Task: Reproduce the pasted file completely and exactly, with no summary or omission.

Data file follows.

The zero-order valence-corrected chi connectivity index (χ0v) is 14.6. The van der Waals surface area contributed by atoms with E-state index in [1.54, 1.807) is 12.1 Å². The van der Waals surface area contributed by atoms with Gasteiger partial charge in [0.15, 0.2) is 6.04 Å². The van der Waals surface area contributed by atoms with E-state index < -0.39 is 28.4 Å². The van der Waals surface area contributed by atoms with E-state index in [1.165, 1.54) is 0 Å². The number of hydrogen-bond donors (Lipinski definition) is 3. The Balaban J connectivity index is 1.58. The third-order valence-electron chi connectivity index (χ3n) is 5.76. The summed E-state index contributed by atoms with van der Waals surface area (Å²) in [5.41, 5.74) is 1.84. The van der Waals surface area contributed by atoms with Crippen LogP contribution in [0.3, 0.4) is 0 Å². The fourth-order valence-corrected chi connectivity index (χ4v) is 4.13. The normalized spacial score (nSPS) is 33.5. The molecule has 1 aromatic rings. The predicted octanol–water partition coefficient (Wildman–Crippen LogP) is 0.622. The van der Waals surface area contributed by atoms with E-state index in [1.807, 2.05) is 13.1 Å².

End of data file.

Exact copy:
The zero-order valence-corrected chi connectivity index (χ0v) is 14.6. The van der Waals surface area contributed by atoms with E-state index in [1.54, 1.807) is 12.1 Å². The van der Waals surface area contributed by atoms with Gasteiger partial charge in [0.15, 0.2) is 6.04 Å². The van der Waals surface area contributed by atoms with E-state index < -0.39 is 28.4 Å². The van der Waals surface area contributed by atoms with E-state index in [1.165, 1.54) is 0 Å². The number of hydrogen-bond donors (Lipinski definition) is 3. The Balaban J connectivity index is 1.58. The third-order valence-electron chi connectivity index (χ3n) is 5.76. The summed E-state index contributed by atoms with van der Waals surface area (Å²) in [5.41, 5.74) is 1.84. The van der Waals surface area contributed by atoms with Crippen LogP contribution in [0.3, 0.4) is 0 Å². The fourth-order valence-corrected chi connectivity index (χ4v) is 4.13. The normalized spacial score (nSPS) is 33.5. The molecule has 1 aromatic rings. The predicted octanol–water partition coefficient (Wildman–Crippen LogP) is 0.622. The van der Waals surface area contributed by atoms with E-state index in [1.807, 2.05) is 13.1 Å².